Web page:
“The music of Dizzy Gillespie spoke the language of freedom: the freedom to think; to innovate; and to speak in one’s own voice,” said U.S. Secretary of State Condoleezza Rice in video-recorded remarks to open the 50th anniversary commemoration of Dizzy Gillespie’s State Department-sponsored world tour at the University of Southern California’s Bovard Hall (watch video of Sec. Rice’s remarks here).
Special guests stars joined USC’s Thornton Jazz Band for a performance of Dizzy Gillespie classics as they were heard on the 1956 tour. On trumpet, Jon Faddis, who performed with Dizzy Gillespie since he was a teenager. His sound at USC was still powerful, lyrical, unpredictable and bright. Gillespie himself once said of his protege: “he’s the best ever, including me!”
Saxophonist James Moody performed in Dizzy Gillespie’s bands on and off since the 1940’s. His role in the 1956 world tour was indirect but significant, as Quincy Jones noted later in the night, when Jones called Moody up to thank him onstage.
“I’ve wanted to say this for 50 years. If it wasn’t for this man – I wouldn’t be up here today,” Jones in thanking James Moody with an emotional embrace. “That man is the bomb!” Jones said of Moody, who recommended the young arranger and musician to be the 1956 band’s music director (which entailed, among other things, arranging and rehearsing a the national anthems of dozens of countries).
The dialogue quickly shifted from prose and praise to jazz as the USC Thornton Jazz Band struck up the opening bass line of “A Night in Tunisia.” The capacity audience at Bovard Hall was treated to an hour-long sampling of the music performed on the 1956 world tour, including compositions by Quincy Jones and Benny Golson, all featuring virtuosic solos from Moody and the visually inspired Faddis, evoking Dizzy in both sound and physical appearance, save for the signature bent-skyward trumpet used by Gillespie in the 50s and 60s.
John Birks “Dizzy” Gillespie was already internationally famous 1956, primarily due to his exposure on Voice of America. In 1955, VOA launched it’s “Jazz Hour,” hosted by Willis Conover, which quickly grew into the stations most popular program, enjoyed by tens of millions of listeners in eighty countries, six nights a week.
As Quincy Jones explained, it didn’t take long for the band to realize the impact of their music.
The president is actually cracking jokes — and the WH corps is in stitches — over rhetorical questions declaring no less than war on practically all non-Texans. (video / text).
“The history of that region has yet to be written…” But apparently Bush has a thorough draft in the works, deferring all blame to his generals — and the lapdog press corps has not even mentioned the name of the great Don.
“If we pull out of Iraq the terrorists will follow us here…” This disgustingly bent statement can be seen as a direct insult to our troops and those Iraqis that truly believe this war is working towards any future that could be documented in the present progressive tense. These radical, extremist, ideological, instigating freedom-thwarting terrorists can laugh about our fears of attack-at-home as long as our troops and stated mission lay at their doormat.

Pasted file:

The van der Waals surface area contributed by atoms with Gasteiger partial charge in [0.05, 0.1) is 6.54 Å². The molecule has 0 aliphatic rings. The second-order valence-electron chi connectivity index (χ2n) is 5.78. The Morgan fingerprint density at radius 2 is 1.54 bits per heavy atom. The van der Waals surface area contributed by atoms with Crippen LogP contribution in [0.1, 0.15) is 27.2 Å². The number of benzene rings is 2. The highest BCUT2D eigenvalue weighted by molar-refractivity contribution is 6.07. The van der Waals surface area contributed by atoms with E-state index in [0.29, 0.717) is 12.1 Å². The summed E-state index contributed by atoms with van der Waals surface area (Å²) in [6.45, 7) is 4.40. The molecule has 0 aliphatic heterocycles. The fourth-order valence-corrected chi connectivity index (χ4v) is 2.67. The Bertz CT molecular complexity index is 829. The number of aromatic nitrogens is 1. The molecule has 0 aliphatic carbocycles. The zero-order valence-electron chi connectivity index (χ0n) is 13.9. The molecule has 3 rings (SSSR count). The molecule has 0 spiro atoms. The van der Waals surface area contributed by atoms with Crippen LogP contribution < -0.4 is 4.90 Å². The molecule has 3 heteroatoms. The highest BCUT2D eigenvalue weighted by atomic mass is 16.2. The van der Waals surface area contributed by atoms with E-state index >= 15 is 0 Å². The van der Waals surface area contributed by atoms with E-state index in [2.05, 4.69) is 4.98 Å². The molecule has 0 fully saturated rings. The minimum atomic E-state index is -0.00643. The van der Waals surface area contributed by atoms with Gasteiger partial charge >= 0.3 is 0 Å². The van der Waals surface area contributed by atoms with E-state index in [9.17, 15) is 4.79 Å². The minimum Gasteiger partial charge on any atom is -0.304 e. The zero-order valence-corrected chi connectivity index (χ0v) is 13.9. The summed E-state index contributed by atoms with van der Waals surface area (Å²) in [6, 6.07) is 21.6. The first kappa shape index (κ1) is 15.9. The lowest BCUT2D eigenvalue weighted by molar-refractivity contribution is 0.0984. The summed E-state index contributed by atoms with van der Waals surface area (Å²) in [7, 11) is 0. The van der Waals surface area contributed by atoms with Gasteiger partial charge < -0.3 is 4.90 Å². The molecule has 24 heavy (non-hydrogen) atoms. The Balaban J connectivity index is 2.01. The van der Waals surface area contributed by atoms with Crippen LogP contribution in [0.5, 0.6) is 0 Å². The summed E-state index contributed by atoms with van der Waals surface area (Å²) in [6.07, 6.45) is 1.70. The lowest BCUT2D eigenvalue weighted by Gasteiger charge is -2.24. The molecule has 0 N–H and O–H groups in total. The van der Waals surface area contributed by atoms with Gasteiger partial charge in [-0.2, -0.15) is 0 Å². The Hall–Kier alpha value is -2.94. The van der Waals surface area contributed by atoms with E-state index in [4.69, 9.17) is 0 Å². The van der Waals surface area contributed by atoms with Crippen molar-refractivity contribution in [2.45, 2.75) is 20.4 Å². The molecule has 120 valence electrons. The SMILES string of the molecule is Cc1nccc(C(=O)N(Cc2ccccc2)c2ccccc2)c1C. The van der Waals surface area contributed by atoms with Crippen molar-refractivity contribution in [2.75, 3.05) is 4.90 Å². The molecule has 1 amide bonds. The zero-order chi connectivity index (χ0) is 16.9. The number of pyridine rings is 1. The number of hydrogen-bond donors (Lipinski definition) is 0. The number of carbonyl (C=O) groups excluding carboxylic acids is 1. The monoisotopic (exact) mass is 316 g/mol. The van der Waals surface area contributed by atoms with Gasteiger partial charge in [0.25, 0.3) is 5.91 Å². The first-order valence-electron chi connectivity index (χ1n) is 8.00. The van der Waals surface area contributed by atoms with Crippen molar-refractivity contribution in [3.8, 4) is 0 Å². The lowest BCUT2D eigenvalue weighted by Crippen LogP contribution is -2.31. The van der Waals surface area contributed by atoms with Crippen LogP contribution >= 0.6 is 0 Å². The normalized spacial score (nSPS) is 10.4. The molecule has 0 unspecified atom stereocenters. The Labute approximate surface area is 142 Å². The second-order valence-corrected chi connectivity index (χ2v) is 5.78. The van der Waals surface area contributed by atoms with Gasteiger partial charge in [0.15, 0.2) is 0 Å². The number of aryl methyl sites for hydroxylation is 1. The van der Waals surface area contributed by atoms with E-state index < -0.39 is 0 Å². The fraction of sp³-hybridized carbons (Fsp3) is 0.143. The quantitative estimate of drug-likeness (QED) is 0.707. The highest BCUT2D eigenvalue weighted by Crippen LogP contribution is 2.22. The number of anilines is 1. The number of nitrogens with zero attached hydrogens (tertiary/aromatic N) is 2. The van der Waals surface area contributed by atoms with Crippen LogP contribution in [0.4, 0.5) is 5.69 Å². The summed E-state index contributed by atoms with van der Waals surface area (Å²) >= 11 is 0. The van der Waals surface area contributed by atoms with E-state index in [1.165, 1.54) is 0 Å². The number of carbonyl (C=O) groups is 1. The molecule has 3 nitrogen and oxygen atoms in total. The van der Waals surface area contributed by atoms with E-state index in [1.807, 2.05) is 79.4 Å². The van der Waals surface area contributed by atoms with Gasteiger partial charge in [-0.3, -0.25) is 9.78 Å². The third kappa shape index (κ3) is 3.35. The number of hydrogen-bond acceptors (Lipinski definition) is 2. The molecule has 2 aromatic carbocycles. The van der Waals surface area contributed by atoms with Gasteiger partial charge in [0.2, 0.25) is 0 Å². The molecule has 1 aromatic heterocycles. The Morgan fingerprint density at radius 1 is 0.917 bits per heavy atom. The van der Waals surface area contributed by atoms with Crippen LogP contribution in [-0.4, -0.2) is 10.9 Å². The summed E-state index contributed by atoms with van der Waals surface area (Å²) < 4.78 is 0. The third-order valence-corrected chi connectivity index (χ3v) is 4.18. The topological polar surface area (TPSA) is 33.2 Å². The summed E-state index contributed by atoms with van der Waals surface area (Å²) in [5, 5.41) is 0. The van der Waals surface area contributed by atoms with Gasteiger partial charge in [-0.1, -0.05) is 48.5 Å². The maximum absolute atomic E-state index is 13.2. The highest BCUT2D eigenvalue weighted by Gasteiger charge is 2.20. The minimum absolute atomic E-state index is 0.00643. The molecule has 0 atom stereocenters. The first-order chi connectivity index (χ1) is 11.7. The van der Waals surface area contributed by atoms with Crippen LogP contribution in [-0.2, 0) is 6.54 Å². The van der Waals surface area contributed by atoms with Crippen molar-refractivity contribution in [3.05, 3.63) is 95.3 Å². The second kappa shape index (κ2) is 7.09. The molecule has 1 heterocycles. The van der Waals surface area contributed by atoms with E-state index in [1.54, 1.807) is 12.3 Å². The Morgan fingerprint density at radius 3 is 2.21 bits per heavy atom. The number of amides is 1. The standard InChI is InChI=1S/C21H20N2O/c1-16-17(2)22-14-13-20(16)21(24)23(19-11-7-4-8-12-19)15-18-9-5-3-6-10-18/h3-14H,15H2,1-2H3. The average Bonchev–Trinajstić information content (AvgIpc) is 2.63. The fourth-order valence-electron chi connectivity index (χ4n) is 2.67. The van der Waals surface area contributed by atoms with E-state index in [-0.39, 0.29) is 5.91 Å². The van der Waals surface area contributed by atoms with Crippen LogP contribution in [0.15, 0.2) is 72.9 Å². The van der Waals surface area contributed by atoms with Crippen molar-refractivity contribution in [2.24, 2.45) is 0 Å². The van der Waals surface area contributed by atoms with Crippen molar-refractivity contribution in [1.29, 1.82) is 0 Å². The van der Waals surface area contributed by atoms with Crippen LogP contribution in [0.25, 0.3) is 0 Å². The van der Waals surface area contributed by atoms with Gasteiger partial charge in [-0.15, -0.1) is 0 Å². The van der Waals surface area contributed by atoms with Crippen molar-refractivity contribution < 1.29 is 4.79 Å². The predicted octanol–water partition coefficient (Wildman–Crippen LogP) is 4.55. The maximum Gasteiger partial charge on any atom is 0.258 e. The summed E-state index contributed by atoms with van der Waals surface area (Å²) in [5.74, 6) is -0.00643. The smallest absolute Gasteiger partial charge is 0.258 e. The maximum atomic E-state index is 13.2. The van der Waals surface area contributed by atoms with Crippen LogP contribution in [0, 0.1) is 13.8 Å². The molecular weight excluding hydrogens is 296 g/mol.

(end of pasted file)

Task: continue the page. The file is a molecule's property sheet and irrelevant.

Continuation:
On pardons: “We don’t have the criterion in front of us.” Is the decider saying that he doesn’t even know how or why the decision to pardon is made?
Bush’s prepared statement could not have been more disconcerting and insincere. While repeatedly blaming the war-enabling theoretical terrorist states within states within this Middle East of unwritten history, the president continues to insist — unprovoked — that the U.S. had nothing to do with Israel’s initial decision/strategy in engaging with Hezbollah for 33 days. In fact, it appears that the president is not even aware of the fact that Olmert and his dually unqualified defense minister Amir Peretz are in power primarily as a result of the Ariel Sharon’s incapacitating stroke over six months ago. But for some reason, Bush is moved to feel responsible for significantly funding the rebuilding of Lebanon.
“I’m staying out of Connecticut…. because there’s a better place and way to spend our resources.” What a way to give back to your birth-state. God forbid the children there should get an honest education — including facts and History. “Your mother brought you up well,” was heard from the plum-faced gaggle amid chuckles over Bush’s admission that he doesn’t want to shut up about never winning his own birth state…
These thoughts and interpretations of Bush’s speech (in progress) are meant to be questions rather than judgments. The quotes are closely paraphrased and believe it or not, left in the ridiculous context in which they were delivered. I am utterly dismayed and disgusted at the loose, giggly White house press corps’ (left to meet entirely under the president’s thumb in a makeshift trailer across from the White House) blind, swastikular salute to blatantly racist and highly disconcerting empty, incorrect and unsure statements made with a highly destructive determinism. The gaggle closes with the press corps literally revealing their utter serfdom at the end, asking, “will we ever be allowed back in the White House, sir?” Then, more giggles. I can’t imagine the level of hilarity when the press is begging for water as they ask if it really is necessary to exterminate all non-Texans, without, of course a follow-up question. The president is so sure that it would be foolish to leave Iraq before the mission is accomplished. But nobody bothered to ask exactly what that mission is. Maliki has had six months to pretend to lead some semblance of an organized government. How much more of a “chance” should he be allowed?
There will be highly satisfying musical interludes posted later for our health. Thoughts?